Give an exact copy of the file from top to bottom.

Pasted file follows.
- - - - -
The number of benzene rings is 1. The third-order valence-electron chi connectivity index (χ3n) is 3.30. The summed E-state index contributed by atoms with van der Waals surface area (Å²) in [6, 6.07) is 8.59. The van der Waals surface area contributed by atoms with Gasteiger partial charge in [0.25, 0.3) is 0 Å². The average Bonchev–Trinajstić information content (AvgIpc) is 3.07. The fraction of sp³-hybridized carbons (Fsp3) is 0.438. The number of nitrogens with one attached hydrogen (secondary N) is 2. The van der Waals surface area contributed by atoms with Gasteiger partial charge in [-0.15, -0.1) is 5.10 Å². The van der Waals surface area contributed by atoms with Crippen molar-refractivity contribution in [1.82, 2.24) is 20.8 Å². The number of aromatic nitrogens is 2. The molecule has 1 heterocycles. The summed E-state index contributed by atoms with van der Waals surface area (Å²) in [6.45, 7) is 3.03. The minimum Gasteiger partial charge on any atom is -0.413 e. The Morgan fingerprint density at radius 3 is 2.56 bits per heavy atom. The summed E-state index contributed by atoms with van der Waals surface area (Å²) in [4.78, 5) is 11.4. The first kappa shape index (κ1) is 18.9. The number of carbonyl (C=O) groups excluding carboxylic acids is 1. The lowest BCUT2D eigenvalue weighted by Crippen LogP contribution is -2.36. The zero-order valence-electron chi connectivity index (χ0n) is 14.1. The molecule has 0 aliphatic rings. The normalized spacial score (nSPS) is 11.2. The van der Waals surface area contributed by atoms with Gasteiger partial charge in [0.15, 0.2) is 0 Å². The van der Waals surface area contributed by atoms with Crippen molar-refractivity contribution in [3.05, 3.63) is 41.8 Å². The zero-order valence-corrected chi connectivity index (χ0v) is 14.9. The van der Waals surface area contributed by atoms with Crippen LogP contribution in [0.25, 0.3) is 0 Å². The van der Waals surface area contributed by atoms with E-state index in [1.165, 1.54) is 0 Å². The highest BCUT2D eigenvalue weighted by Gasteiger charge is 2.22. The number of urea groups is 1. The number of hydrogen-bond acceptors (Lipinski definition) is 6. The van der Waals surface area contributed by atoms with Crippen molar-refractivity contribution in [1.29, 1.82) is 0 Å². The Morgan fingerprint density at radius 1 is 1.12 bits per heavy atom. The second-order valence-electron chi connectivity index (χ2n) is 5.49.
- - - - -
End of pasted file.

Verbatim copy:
The number of benzene rings is 1. The third-order valence-electron chi connectivity index (χ3n) is 3.30. The summed E-state index contributed by atoms with van der Waals surface area (Å²) in [6, 6.07) is 8.59. The van der Waals surface area contributed by atoms with Gasteiger partial charge in [0.25, 0.3) is 0 Å². The average Bonchev–Trinajstić information content (AvgIpc) is 3.07. The fraction of sp³-hybridized carbons (Fsp3) is 0.438. The number of nitrogens with one attached hydrogen (secondary N) is 2. The van der Waals surface area contributed by atoms with Gasteiger partial charge in [-0.15, -0.1) is 5.10 Å². The van der Waals surface area contributed by atoms with Crippen molar-refractivity contribution in [1.82, 2.24) is 20.8 Å². The number of aromatic nitrogens is 2. The molecule has 1 heterocycles. The summed E-state index contributed by atoms with van der Waals surface area (Å²) in [6.45, 7) is 3.03. The minimum Gasteiger partial charge on any atom is -0.413 e. The Morgan fingerprint density at radius 3 is 2.56 bits per heavy atom. The summed E-state index contributed by atoms with van der Waals surface area (Å²) in [4.78, 5) is 11.4. The first kappa shape index (κ1) is 18.9. The number of carbonyl (C=O) groups excluding carboxylic acids is 1. The lowest BCUT2D eigenvalue weighted by Crippen LogP contribution is -2.36. The zero-order valence-electron chi connectivity index (χ0n) is 14.1. The molecule has 0 aliphatic rings. The normalized spacial score (nSPS) is 11.2. The van der Waals surface area contributed by atoms with Gasteiger partial charge in [0.15, 0.2) is 0 Å². The van der Waals surface area contributed by atoms with Crippen molar-refractivity contribution in [3.05, 3.63) is 41.8 Å². The zero-order valence-corrected chi connectivity index (χ0v) is 14.9. The van der Waals surface area contributed by atoms with Crippen LogP contribution in [0.25, 0.3) is 0 Å². The van der Waals surface area contributed by atoms with E-state index in [1.165, 1.54) is 0 Å². The highest BCUT2D eigenvalue weighted by Gasteiger charge is 2.22. The number of urea groups is 1. The number of hydrogen-bond acceptors (Lipinski definition) is 6. The van der Waals surface area contributed by atoms with Crippen molar-refractivity contribution in [1.29, 1.82) is 0 Å². The Morgan fingerprint density at radius 1 is 1.12 bits per heavy atom. The second-order valence-electron chi connectivity index (χ2n) is 5.49.